JOINT BASE MCGUIRE-DIX-LAKEHURST, N.J. --
The 621st Contingency Response Wing are applying their motto of “multi-capable” Airmen to their fleet of trucks in 2023.
The wing is scheduled to retrofit 48 trucks with several additional components to make them universally deployable for multiple career-fields and CR missions.
“This makes it the truck for the entire fleet, where no matter what truck you use, it can fit any mission,” said Tech Sgt. Rex Russell, 321st Contingency Response Squadron vehicle mechanic. “They say multi-capable Airmen, well we made a multi-capable truck that can fulfill multiple CR mission from one platform.”
The truck has new features for command and control, aircraft maintenance, ramp coordinators, aerial porters, aerospace ground equipment and power production Airmen.
The truck is currently in the testing phase and has been sent out on about six or seven exercises, including Joint Readiness Training Center exercise and exercise Twentynine Palms, Russell said.
The feedback has been positive with people asking for only minor adjustments on the current prototype so far.
“We have received some adjustments for the bed itself, as far as more lights and more tie downs on it, but everybody loves it!” Russell said.
Some of the truck’s new features include increased storage capacity and tie-down points, increased range for handheld radios and amplifier, laptop stands, power inverters, infrared and amber strobe lights, and a public address system.
All of these have huge implications for future CR missions.
“We put a public address system in it to use it for crowd control,” Russell said. “If you’re at an entry control point, you don’t need to get out of the vehicle to communicate with other people, increasing standoff distance for improvised explosive device threats. You can use it for lightning within five miles notifications, and other important announcements.”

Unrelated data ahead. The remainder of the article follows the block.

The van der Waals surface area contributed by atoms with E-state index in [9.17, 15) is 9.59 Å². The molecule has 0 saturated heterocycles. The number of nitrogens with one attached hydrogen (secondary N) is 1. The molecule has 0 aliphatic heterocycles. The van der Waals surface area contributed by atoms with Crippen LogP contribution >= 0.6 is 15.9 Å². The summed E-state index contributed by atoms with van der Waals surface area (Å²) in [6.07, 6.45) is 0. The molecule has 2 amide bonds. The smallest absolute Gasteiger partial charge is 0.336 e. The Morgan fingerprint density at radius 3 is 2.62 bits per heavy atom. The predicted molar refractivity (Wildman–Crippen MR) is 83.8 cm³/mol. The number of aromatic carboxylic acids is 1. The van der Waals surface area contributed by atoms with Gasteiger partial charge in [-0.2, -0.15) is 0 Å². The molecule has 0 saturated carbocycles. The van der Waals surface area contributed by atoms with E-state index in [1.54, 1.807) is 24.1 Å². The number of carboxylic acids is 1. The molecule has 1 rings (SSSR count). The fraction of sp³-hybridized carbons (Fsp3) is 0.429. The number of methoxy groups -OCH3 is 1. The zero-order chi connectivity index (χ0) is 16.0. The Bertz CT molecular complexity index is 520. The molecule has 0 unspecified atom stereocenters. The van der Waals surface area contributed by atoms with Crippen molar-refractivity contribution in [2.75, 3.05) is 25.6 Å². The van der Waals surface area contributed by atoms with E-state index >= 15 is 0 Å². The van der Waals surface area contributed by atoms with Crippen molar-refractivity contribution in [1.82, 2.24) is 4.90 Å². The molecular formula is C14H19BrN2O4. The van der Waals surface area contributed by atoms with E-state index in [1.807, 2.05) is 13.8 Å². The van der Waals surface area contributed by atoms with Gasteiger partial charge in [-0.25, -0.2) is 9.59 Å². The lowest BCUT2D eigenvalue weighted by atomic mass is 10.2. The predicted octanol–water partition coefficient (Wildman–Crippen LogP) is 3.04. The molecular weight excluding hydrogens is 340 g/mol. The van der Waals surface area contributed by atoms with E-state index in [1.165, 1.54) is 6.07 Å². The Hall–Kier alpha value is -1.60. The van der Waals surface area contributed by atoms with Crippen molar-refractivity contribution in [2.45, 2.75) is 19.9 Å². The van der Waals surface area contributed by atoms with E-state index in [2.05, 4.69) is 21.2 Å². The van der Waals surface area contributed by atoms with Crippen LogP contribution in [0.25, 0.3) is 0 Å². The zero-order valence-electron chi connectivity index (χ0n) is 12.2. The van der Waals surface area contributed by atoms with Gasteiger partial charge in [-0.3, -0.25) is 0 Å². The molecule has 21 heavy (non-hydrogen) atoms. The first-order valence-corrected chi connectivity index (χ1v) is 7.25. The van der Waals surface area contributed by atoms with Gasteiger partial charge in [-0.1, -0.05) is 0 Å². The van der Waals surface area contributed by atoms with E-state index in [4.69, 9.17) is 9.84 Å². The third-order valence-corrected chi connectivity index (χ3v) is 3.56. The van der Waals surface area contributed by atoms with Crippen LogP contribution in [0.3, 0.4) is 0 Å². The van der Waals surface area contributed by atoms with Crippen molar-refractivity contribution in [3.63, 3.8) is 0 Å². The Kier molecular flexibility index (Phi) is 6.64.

The truck is also certified for secondary loads, making it capable of being used to store assets during transport on aircrafts, eliminating and opening more pallet positions for more cargo.
“We made it so you can use aircraft tie-downs on the rear of the truck, decreasing the load time by twenty percent,” Russell said. “Were always talking about lighter, leaner, lethal. I can remove two pallets from an aircraft, two less pallets to take off, means a faster load and unload time, and you get more space to take more equipment.”
Russell, who started working on this project four years ago, is compiling data and preparing the paperwork to officially begin moving into the production phase.
“We took all the data, and we’ve built a statement of work for a final contract to build the entire fleet,” Russell said. “Contracting will review it for final approval and send it out for bids. We will review the companies that place bids to ensure requirements are met and contracting will award it to start the process of getting them built.”
The project is estimated to cost $2.5 million, with contracts to produce the vehicles over a five-year period. The current trucks in inventory will be sent out to two contractors to install hardware and electronics for fleets on both west and east coast.
Getting to this point hasn’t been without obstacles. Russell lobbied for years for people to see his innovation, but now everyone is getting on board.
“Now that it’s finally built, and we have data and everybody has seen it in action, people see that it is beneficial and does a lot of stuff,” Russell said. “The CR is very supportive of innovation and ideas that can make the job better and the mission more capable.”
Leadership in the CRW innovation office are proud of Russell’s accomplishments and what he has achieved.
“Of all the 621 CRW's innovation projects, I am personally most impressed by the grass roots project by Tech. Sgt. Rex Russell,” said Maj. Jonathon Gebo, 621st CRW chief of innovation. “This is a project where an Airman with a good idea felt empowered to take action and to better our organization. In my opinion, this is what true innovation looks like!"